Publisher: We will come back strong

Over these past two months, our community has suffered pain and adversity, but our story is far from over, and I believe that by working together we will come back stronger. Yes, it will take time and it won’t be easy. But as Francis of Assisi said, “Start by doing what’s necessary; then do what’s possible; and suddenly you are doing the impossible.”

The devastating flood did not discriminate. Thousands of our neighbors, relatives, friends and co-workers were impacted—and some lost everything. But during these darkest hours, we also saw the light of the human spirit in everyday heroes coming to the rescue, helping friends and strangers. They were Good Samaritans who inspired us all. This spirit of caring is what sets the people of Louisiana apart and makes our state a special place we can all be proud of. And it’s why we will persevere and rebuild—and silence the pessimists and the critics. Helen Keller said, “While they were saying among themselves it cannot be done, it was done.”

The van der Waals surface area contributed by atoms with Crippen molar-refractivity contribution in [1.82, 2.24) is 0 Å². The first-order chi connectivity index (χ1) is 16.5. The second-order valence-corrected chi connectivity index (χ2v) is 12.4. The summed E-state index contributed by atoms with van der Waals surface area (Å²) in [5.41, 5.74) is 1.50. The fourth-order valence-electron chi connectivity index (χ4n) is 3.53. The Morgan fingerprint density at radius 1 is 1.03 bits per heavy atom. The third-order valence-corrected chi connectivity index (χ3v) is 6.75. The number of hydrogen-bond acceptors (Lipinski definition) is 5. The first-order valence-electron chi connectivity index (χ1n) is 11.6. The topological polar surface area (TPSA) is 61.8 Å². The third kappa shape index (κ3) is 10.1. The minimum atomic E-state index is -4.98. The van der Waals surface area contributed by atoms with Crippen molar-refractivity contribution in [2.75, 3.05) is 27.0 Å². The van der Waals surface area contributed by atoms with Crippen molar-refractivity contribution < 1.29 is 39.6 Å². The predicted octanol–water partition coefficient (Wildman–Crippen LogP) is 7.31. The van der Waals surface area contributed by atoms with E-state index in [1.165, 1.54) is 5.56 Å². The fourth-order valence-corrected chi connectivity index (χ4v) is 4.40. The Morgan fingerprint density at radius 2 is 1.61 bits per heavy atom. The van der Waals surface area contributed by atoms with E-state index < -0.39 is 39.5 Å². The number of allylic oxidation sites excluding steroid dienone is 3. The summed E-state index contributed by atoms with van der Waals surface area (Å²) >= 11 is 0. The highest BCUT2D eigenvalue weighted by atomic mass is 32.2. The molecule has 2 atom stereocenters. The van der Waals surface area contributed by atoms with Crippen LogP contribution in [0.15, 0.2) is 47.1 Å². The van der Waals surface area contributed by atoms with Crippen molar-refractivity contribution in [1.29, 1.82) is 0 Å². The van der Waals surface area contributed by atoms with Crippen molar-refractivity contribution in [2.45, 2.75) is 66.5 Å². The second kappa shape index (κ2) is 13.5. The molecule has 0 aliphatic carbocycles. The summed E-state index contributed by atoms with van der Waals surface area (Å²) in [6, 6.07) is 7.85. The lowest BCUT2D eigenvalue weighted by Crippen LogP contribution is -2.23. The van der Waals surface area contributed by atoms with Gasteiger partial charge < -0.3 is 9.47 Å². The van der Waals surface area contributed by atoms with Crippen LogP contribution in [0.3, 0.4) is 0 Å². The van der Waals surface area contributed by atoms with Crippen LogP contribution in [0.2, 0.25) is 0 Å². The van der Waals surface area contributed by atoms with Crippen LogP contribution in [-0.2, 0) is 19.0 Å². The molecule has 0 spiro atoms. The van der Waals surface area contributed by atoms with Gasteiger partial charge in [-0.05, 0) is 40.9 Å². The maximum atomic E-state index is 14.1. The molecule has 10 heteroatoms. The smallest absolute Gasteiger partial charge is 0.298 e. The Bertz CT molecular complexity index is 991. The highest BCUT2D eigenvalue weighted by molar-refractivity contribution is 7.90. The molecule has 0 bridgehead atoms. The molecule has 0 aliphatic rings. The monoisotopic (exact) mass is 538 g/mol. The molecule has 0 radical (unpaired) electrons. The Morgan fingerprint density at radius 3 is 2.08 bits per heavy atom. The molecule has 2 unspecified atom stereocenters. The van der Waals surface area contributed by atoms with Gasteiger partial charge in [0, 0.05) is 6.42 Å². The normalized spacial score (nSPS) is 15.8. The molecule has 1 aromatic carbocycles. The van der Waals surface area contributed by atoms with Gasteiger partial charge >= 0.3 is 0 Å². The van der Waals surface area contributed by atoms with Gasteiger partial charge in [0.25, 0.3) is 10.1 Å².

Keller also shared some wisdom we should all keep in mind in the days ahead, saying, “Character cannot be developed in ease and quiet. Only through experience of trial and suffering can the soul be strengthened, ambition inspired and success achieved.”

We must keep the faith and hold onto one another. Encourage those who are struggling. Be a friend in time of need. With God’s grace and strength, we will come back strong.

The task will be hard, but we will be stronger on the other side of this trial—as individuals, families and a community.

We have been through adversity before. And while this may be the greatest challenge we have ever faced, we don’t face it alone. We have all seen the tremendous outpouring of love, prayers, support and resources from so many here and across the country. It’s truly amazing and humbling. Churches, foundations, charities, corporations, employers, celebrities, universities, communities and everyday Americans have sent money and supplies—and many sent volunteer teams to our city to lend a hand. How grateful we are to each one of them.